Anchor the time in your schedule, the location, and the habits. Make gym time your indulgent time, time to get away with all the naughty things that are so fun to do.
Personally I like spying on people and eavesdropping on their conversations. I like checking out other people’s butts and wondering what workout they do. I like looking at their shoes and their workout clothes and mentally shopping. Would that combo work on me?
I also use my elliptical time to watch video clips, read articles, play Words With Friends, look at recipes, and dink around doing all the stuff online that I normally don’t have time to do. Sometimes I’ll read a potboiler that I only allow myself to read while I do cardio. It makes me move faster at the scary parts. I’ve tried watching movies or hour-long TV episodes, but it makes one minute feel like ten. That’s why I like the fragmented articles and short videos.
Sometimes the elliptical machines are taken. No surprise, since there are only two at our apartment gym and they’re often full of married couples. My husband will shrug and lift weights while listening to all the music I don’t let him play aloud in the house. I’ll usually hop on a treadmill and use it as a walking desk with my tablet keyboard. Sometimes I buy dog food online or make appointments. Sometimes I just write out a bunch of lists. If I bring a cable then my device will be fully charged, too. It’s not really all that naughty, but when I’ve caught up on email with a full battery, I feel like I just summoned an extra hour out of the ether.
That’s one of the main secrets behind getting your money’s worth out of a commodity gym. You have to be equally as willing to do one workout as another, because often your favorite equipment will already be in use. When I was in college, there was a strict 20-minute time limit on all the cardio equipment, and each machine had a sign-up sheet. A bouncer would come over and make you climb down if you tried to stay on longer. I’d take three slots and move between different machines and read my homework. Not having a hundred pages of assigned reading makes anything else feel like playtime.
There are all sorts of treats and indulgences and cute habits that fit people associate with their workouts, even their most boring workouts.
Cardio and entertainment! The elliptical and TV. The recumbent bike and cooking shows or video games. The treadmill and a podcast. Any fitness class that plays your type of music (although beware: I had to quit one gym that kept playing the same Top 40 pop hit every time I was there. That was before AirPods).
Mega calories and endurance sports! Do it indoors long enough when the weather is bad, and suddenly you’ll find yourself doing the same routine outdoors when it’s gorgeous out. You’ll find yourself doing it with a bagel in your hand. Everyone I know who bikes or runs does it for the beer. Every race day I have willing buddies who will hang around for me, even when I’m half their speed, because I hate beer and I’ll give them the voucher off my race bib. A friend of mine used to measure his weight loss against a little poster he had made of all his favorite See’s Candies, and now he’s a century rider.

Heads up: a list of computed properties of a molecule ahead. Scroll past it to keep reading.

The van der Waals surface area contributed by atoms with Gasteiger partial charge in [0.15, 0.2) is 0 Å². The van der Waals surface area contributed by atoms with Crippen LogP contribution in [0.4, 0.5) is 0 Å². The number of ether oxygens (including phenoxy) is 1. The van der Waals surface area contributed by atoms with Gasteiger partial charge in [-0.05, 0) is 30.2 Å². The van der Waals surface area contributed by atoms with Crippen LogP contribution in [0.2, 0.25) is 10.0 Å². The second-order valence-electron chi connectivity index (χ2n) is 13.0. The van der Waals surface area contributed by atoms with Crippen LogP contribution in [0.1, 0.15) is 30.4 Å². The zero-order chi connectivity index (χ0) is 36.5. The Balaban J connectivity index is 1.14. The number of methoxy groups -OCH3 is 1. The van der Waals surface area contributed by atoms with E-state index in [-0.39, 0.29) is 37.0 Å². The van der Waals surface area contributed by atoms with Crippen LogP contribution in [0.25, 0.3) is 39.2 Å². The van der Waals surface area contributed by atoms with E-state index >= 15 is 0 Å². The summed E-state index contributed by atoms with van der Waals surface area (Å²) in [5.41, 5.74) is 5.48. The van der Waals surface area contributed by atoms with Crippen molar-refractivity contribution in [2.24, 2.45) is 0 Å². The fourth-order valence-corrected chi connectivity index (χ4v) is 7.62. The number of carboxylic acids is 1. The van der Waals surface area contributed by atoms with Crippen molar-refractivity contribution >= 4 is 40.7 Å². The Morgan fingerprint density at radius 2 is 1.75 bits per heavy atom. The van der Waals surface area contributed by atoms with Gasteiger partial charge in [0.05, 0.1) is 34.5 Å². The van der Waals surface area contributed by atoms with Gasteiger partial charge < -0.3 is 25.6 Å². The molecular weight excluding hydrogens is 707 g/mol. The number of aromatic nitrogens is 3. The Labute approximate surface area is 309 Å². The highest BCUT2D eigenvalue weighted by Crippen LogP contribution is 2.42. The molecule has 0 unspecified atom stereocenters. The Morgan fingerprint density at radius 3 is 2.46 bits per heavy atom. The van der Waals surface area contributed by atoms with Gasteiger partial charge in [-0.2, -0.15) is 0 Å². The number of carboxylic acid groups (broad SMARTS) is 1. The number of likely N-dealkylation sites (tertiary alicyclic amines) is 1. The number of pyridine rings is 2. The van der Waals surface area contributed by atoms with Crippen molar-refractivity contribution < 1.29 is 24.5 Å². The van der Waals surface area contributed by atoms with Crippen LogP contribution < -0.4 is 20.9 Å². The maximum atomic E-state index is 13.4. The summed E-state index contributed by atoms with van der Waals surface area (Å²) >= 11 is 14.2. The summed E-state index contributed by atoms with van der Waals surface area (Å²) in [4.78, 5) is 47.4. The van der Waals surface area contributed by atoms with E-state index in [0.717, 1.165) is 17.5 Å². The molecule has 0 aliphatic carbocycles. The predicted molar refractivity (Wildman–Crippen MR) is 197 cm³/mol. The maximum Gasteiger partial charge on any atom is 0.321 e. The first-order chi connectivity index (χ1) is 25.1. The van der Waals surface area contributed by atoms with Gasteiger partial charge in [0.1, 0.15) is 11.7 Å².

Shopping and physical transformation! It wasn’t until I finally reached my goal weight that I realized how much less uncomfortable high heels are at 120 than at 160. It has to do with the laws of physics and pounds per square inch, which is why stilettos hurt more to wear than a stacked heel or a platform shoe. I also discovered that almost all clothes in my size will fit and look attractive on me, which definitely was not true when I wore a size fourteen. One night I tried on thirty-eight pairs of pants and not a single one fit right. That just doesn’t happen anymore. If fashion or revenge are strong interests of yours, why not? Make your shopping life easier.
It is absolutely fair game to base your transformation goals around your boyfriend’s ex or an online photo of the queen bee who tormented you in sixth grade. One of my clients made her goal with days to spare because she knew her ex would be at the same party with his new girlfriend on New Year’s Eve. Chances are, there’s an innocent bystander at your commodity gym who resembles this rival, at least a little. When you see her, you can use her silhouette to rev you up. It’s also fun to outdo the young bro at the next station. Especially if you lift.
A commodity gym can be a fantastic source of material for an artist. Caricatures, cartoons, comedy, sculpture, music, whatever it is that you do, if you go to the gym you’ll expand your net for capturing new ideas and fresh inspiration. Same with entrepreneurs and trend analysis. It’s a part of the world that is worthy of exploration.